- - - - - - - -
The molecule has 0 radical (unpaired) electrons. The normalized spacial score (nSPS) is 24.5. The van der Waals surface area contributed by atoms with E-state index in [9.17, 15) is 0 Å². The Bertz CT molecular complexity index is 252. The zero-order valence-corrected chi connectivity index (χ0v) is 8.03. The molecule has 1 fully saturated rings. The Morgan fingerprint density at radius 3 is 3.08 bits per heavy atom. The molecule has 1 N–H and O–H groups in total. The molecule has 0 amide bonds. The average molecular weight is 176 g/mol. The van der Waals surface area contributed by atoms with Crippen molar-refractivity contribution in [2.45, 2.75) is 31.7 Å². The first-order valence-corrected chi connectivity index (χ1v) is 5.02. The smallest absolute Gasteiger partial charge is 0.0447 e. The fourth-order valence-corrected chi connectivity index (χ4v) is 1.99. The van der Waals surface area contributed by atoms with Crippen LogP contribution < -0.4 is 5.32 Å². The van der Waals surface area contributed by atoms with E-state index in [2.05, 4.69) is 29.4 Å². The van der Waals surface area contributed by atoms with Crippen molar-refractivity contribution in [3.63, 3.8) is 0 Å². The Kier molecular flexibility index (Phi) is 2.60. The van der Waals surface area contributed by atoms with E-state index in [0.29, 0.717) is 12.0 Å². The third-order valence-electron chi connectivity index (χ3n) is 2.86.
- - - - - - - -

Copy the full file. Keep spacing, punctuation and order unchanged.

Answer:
The molecule has 0 radical (unpaired) electrons. The normalized spacial score (nSPS) is 24.5. The van der Waals surface area contributed by atoms with E-state index in [9.17, 15) is 0 Å². The Bertz CT molecular complexity index is 252. The zero-order valence-corrected chi connectivity index (χ0v) is 8.03. The molecule has 1 fully saturated rings. The Morgan fingerprint density at radius 3 is 3.08 bits per heavy atom. The molecule has 1 N–H and O–H groups in total. The molecule has 0 amide bonds. The average molecular weight is 176 g/mol. The van der Waals surface area contributed by atoms with Crippen molar-refractivity contribution in [2.45, 2.75) is 31.7 Å². The first-order valence-corrected chi connectivity index (χ1v) is 5.02. The smallest absolute Gasteiger partial charge is 0.0447 e. The fourth-order valence-corrected chi connectivity index (χ4v) is 1.99. The van der Waals surface area contributed by atoms with Crippen LogP contribution < -0.4 is 5.32 Å². The van der Waals surface area contributed by atoms with E-state index in [2.05, 4.69) is 29.4 Å². The van der Waals surface area contributed by atoms with Crippen molar-refractivity contribution in [3.63, 3.8) is 0 Å². The Kier molecular flexibility index (Phi) is 2.60. The van der Waals surface area contributed by atoms with E-state index in [0.29, 0.717) is 12.0 Å². The third-order valence-electron chi connectivity index (χ3n) is 2.86.